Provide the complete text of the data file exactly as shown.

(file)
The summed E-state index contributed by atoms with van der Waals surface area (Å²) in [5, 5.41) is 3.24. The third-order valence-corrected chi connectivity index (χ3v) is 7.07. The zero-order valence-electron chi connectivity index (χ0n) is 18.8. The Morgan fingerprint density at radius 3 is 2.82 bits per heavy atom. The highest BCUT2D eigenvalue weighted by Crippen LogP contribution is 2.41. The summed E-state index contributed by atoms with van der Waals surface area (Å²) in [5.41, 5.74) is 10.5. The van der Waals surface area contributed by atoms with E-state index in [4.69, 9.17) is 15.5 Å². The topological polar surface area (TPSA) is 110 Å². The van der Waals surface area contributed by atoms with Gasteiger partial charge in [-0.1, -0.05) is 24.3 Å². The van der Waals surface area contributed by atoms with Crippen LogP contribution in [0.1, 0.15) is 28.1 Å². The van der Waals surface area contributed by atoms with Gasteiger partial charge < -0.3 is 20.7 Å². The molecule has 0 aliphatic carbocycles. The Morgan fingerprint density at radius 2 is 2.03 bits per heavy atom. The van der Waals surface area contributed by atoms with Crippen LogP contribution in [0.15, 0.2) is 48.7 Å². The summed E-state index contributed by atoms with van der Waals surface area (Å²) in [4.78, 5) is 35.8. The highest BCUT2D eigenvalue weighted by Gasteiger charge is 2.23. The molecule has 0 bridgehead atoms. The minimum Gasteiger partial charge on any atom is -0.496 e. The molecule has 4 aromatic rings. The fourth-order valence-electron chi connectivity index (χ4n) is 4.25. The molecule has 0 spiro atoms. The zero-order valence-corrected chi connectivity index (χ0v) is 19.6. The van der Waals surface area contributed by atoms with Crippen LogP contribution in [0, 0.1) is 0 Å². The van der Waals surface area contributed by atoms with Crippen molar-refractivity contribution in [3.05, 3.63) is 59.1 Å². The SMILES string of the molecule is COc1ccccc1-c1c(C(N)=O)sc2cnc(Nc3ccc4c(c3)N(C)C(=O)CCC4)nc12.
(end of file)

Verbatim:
The summed E-state index contributed by atoms with van der Waals surface area (Å²) in [5, 5.41) is 3.24. The third-order valence-corrected chi connectivity index (χ3v) is 7.07. The zero-order valence-electron chi connectivity index (χ0n) is 18.8. The Morgan fingerprint density at radius 3 is 2.82 bits per heavy atom. The highest BCUT2D eigenvalue weighted by Crippen LogP contribution is 2.41. The summed E-state index contributed by atoms with van der Waals surface area (Å²) in [5.41, 5.74) is 10.5. The van der Waals surface area contributed by atoms with E-state index in [4.69, 9.17) is 15.5 Å². The topological polar surface area (TPSA) is 110 Å². The van der Waals surface area contributed by atoms with Gasteiger partial charge in [-0.1, -0.05) is 24.3 Å². The van der Waals surface area contributed by atoms with Crippen LogP contribution in [0.1, 0.15) is 28.1 Å². The van der Waals surface area contributed by atoms with Gasteiger partial charge < -0.3 is 20.7 Å². The molecule has 0 aliphatic carbocycles. The Morgan fingerprint density at radius 2 is 2.03 bits per heavy atom. The van der Waals surface area contributed by atoms with Crippen LogP contribution in [0.15, 0.2) is 48.7 Å². The summed E-state index contributed by atoms with van der Waals surface area (Å²) in [4.78, 5) is 35.8. The highest BCUT2D eigenvalue weighted by Gasteiger charge is 2.23. The molecule has 0 bridgehead atoms. The minimum Gasteiger partial charge on any atom is -0.496 e. The molecule has 4 aromatic rings. The fourth-order valence-electron chi connectivity index (χ4n) is 4.25. The molecule has 0 spiro atoms. The zero-order valence-corrected chi connectivity index (χ0v) is 19.6. The van der Waals surface area contributed by atoms with Crippen LogP contribution in [0, 0.1) is 0 Å². The van der Waals surface area contributed by atoms with Crippen molar-refractivity contribution in [3.05, 3.63) is 59.1 Å². The SMILES string of the molecule is COc1ccccc1-c1c(C(N)=O)sc2cnc(Nc3ccc4c(c3)N(C)C(=O)CCC4)nc12.